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    ABSTRACT: Summary Numerous imaging techniques have been developed and applied to evaluate brain hemodynamics. Among these are: Positron Emission Tomography (PET), Single Photon Emission Computed Tomography (SPECT), Xenon-enhanced Computed Tomography (XeCT), Dynamic Perfusion-computed Tomography (PCT), Magnetic Resonance Imaging Dynamic Susceptibility Contrast (DSC), Arterial Spin-Labeling (ASL), and Doppler Ultrasound. These techniques give similar information about brain hemodynamics in the form of parameters such as cerebral blood flow (CBF) or volume (CBV). All of them are used to characterize the same types of pathological conditions. However, each technique has its own advantages and drawbacks. This article addresses the main imaging techniques dedicated to brain hemodynamics. It represents a comparative overview, established by consensus among specialists of the various techniques. For clinicians, this paper should offers a clearer picture of the pros and cons of currently available brain perfusion imaging techniques, and assist them in choosing the proper method in every specific clinical setting.
  • Gill E Sviri · V Shik · B Raz · J F Soustiel ·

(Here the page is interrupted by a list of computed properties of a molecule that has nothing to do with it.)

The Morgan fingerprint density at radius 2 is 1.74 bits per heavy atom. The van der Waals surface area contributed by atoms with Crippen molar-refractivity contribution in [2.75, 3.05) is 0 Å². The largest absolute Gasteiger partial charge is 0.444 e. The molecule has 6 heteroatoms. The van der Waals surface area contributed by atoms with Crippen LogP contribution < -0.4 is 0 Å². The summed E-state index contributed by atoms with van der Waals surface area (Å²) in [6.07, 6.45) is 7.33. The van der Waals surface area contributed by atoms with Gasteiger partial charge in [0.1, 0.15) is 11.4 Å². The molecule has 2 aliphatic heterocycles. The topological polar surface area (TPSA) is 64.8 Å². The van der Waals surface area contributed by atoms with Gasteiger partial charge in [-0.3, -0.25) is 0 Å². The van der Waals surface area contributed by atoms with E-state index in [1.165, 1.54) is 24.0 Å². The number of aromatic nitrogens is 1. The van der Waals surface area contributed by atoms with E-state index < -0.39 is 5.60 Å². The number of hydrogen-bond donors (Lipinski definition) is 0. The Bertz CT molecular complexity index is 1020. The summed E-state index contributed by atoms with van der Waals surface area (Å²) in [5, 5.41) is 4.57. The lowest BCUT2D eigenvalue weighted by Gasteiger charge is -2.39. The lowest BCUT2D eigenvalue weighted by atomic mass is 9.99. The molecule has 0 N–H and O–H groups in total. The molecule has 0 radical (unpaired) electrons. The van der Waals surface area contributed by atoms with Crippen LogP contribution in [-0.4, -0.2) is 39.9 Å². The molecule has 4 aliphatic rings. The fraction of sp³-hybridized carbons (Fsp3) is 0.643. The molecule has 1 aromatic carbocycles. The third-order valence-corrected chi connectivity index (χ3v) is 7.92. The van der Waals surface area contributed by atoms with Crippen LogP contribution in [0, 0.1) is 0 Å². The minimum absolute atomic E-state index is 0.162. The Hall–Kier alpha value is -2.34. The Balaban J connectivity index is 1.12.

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    ABSTRACT: Brain natriuretic peptide (BNP) is a potent natriuretic factor responsible for hyponatremia observed in patients with SAH. Through its systemic effects (reduction of blood volume and blood pressure) BNP may augment cerebral blood flow reduction and ischemia secondary to vasospasm. The purpose of the present study was to evaluate the relationship between BNP plasma concentration during the first 12 days following SAH and the development of cerebral vasospasm (CVS). The authors propose a hypothesis for the role played by natriuretic peptides in the pathophysiology of cerebral vasospasm based on the present findings and review the literature. Thirty eight patients with spontaneous SAH were prospectively included in the present study. BNP plasma concentrations were assessed at four different time periods following SAH (day 1-3, 4-6, 7-9, 10-12). TCD evidence of CVS was found in 26 patients (68.5%), fourteen patients (36.8%) had delayed ischemic neurological deficits (DIND). Initial BNP plasma concentrations were significantly more elevated in patients who eventually did not develop DIND (95.07+/-107.65 pg/ml vs. 25.81+/-22.57 pg/ml, p=0.0053). However, in patients with DIND, the BNP plasma concentration increased by 3.69 ( p<0.05), 5.89 ( p<0.001) and 4.54 fold ( p<0.001) between days 1-3 to days 4-6, 7-9 and 10-12 respectively (day 1 was regarded as the day of hemorrhage). In patients without CVS or asymptomatic CVS the BNP plasma concentration decreased between days 1-3 to day 10-12. A similar trend in BNP plasma concentration was found in patients with severe SAH (Fisher's score 3-4) as compared with patients with non visible or moderate SAH (BNP concentration ratio day 7-9/1-3: 4.37 vs. 0.75, p=0.015; day 10-12/1-3: 3.37 vs. 0.3, p=0.0144). The trend in BNP plasma concentration between day 1-3 to day 7-9 was found to correlate with CVS severity with an average increase of 2.01, 3.8 and 5.44 fold for mild, moderate and severe VS respectively ( p<0.01, r=0.4174). These results suggest that BNP secretion in SAH patients is closely related to the bleeding intensity and vasospasm severity as well as to development of DIND with a progressive and marked increase during the clinical course in patients who eventually develop cerebral ischemia. Taken together the local and systemic effects of BNP on CBF suggest that BNP might play a role in the pathophysiology of CVS through its systemic effects on blood pressure and plasma volume BNP leading to an aggravation of brain ischemia secondary to vasospasm.